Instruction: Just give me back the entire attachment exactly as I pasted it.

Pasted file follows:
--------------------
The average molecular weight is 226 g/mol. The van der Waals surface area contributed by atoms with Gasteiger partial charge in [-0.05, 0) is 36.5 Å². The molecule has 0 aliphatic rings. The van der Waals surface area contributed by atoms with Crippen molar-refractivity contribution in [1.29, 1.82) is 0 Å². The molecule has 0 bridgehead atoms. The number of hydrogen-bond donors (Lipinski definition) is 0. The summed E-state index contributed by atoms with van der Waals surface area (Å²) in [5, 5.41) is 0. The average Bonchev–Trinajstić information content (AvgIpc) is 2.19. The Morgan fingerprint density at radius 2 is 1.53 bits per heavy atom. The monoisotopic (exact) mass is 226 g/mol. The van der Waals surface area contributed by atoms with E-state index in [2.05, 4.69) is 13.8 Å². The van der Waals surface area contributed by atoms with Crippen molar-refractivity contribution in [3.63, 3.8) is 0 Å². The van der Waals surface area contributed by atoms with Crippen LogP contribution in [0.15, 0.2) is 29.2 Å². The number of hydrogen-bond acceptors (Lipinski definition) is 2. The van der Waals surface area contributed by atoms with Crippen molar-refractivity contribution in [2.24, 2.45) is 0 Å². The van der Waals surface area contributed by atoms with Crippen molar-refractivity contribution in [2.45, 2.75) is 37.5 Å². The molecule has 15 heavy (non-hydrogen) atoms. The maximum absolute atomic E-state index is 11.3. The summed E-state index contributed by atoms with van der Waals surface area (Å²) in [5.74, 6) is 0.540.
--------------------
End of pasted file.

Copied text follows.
The average molecular weight is 226 g/mol. The van der Waals surface area contributed by atoms with Gasteiger partial charge in [-0.05, 0) is 36.5 Å². The molecule has 0 aliphatic rings. The van der Waals surface area contributed by atoms with Crippen molar-refractivity contribution in [1.29, 1.82) is 0 Å². The molecule has 0 bridgehead atoms. The number of hydrogen-bond donors (Lipinski definition) is 0. The summed E-state index contributed by atoms with van der Waals surface area (Å²) in [5, 5.41) is 0. The average Bonchev–Trinajstić information content (AvgIpc) is 2.19. The Morgan fingerprint density at radius 2 is 1.53 bits per heavy atom. The monoisotopic (exact) mass is 226 g/mol. The van der Waals surface area contributed by atoms with E-state index in [2.05, 4.69) is 13.8 Å². The van der Waals surface area contributed by atoms with Crippen molar-refractivity contribution in [3.63, 3.8) is 0 Å². The van der Waals surface area contributed by atoms with Crippen LogP contribution in [0.15, 0.2) is 29.2 Å². The number of hydrogen-bond acceptors (Lipinski definition) is 2. The van der Waals surface area contributed by atoms with Crippen molar-refractivity contribution in [2.24, 2.45) is 0 Å². The van der Waals surface area contributed by atoms with Crippen molar-refractivity contribution in [2.45, 2.75) is 37.5 Å². The molecule has 15 heavy (non-hydrogen) atoms. The maximum absolute atomic E-state index is 11.3. The summed E-state index contributed by atoms with van der Waals surface area (Å²) in [5.74, 6) is 0.540.